On June 25, the Department of Education (DOE) announced it was dropping its plan to compare or “rate” colleges. The announcement coincided with a June 25 blog post by Jamienne Studley, deputy under secretary of the Department of Education and a keynote speaker at the NACE 2015 Conference & Expo, that outlined the administration’s overarching goals, progress, and plans moving forward relative to making college affordable and ensuring institutions support student success. Last fall, NACE leaders met with Deputy Under Secretary Studley to encourage the DOE to move away from a ratings system for schools. In her blog, Studley offered that DOE will release a consumer-facing tool this summer that enables students, their families, and other stakeholders to make their own judgments, and noted that “While no single measure is perfect, and many important elements of education cannot be captured by quantitative metrics, cultivating and releasing data about performance drives the conversation forward … .” The DOE’s decision to forgo ratings is consistent with the position NACE has taken—and shared—with the DOE, policy makers, and other stakeholders regarding ratings. We are proud that our community, through development and implementation of the first-destination survey standards and protocols, was able to provide vital insight and data that helped inform the DOE’s decision. On behalf of NACE leadership, I applaud the efforts of those schools that have moved forward to collect and analyze their students’ first-destination data, and encourage those that have not yet done so to take part so that their voices can be part of this important conversation. Sincerely, Marilyn Mackes NACE Executive Director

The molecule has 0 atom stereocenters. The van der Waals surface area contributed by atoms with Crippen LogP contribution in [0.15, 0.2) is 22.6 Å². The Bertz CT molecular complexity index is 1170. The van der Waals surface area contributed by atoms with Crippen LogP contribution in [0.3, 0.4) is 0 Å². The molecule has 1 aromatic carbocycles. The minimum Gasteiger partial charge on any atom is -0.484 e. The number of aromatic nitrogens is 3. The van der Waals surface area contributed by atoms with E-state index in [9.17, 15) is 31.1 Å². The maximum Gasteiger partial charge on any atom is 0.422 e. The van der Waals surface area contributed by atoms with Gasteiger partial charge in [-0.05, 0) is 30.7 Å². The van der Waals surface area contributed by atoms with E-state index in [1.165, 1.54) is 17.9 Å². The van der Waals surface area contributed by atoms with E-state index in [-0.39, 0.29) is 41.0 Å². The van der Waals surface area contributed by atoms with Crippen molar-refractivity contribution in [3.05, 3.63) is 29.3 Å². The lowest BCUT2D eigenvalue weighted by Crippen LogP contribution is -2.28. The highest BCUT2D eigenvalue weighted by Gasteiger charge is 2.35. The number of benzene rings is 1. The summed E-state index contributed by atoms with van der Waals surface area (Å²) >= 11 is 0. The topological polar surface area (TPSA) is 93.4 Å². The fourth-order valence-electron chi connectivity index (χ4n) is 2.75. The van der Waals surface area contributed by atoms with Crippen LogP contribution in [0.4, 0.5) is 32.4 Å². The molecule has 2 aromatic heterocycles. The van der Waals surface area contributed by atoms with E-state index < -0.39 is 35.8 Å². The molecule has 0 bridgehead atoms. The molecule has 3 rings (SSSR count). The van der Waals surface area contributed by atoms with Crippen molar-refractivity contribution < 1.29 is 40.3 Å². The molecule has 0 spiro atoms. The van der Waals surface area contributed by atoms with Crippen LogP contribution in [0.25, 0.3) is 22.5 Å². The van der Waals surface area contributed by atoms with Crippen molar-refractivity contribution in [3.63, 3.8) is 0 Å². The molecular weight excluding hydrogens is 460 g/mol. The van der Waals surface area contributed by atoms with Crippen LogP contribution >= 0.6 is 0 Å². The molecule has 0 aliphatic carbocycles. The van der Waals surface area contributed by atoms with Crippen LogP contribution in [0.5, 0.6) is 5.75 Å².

Posted June 2015.